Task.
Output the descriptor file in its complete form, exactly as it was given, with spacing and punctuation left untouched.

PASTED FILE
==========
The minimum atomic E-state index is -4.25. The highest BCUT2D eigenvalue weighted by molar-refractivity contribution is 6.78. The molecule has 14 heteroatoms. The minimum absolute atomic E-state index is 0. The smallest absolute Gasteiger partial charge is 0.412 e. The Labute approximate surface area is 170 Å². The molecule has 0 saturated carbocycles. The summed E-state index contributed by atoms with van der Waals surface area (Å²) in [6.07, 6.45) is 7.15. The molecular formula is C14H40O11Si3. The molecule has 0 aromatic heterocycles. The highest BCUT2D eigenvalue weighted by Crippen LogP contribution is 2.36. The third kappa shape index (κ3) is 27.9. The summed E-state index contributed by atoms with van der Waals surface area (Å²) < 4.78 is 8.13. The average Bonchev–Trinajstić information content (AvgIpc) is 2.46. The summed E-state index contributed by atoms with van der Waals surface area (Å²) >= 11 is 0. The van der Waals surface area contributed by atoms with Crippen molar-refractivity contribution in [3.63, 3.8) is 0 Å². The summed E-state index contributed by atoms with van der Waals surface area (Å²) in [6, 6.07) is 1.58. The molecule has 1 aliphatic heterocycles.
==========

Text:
The minimum atomic E-state index is -4.25. The highest BCUT2D eigenvalue weighted by molar-refractivity contribution is 6.78. The molecule has 14 heteroatoms. The minimum absolute atomic E-state index is 0. The smallest absolute Gasteiger partial charge is 0.412 e. The Labute approximate surface area is 170 Å². The molecule has 0 saturated carbocycles. The summed E-state index contributed by atoms with van der Waals surface area (Å²) in [6.07, 6.45) is 7.15. The molecular formula is C14H40O11Si3. The molecule has 0 aromatic heterocycles. The highest BCUT2D eigenvalue weighted by Crippen LogP contribution is 2.36. The third kappa shape index (κ3) is 27.9. The summed E-state index contributed by atoms with van der Waals surface area (Å²) < 4.78 is 8.13. The average Bonchev–Trinajstić information content (AvgIpc) is 2.46. The summed E-state index contributed by atoms with van der Waals surface area (Å²) >= 11 is 0. The van der Waals surface area contributed by atoms with Crippen molar-refractivity contribution in [3.63, 3.8) is 0 Å². The summed E-state index contributed by atoms with van der Waals surface area (Å²) in [6, 6.07) is 1.58. The molecule has 1 aliphatic heterocycles.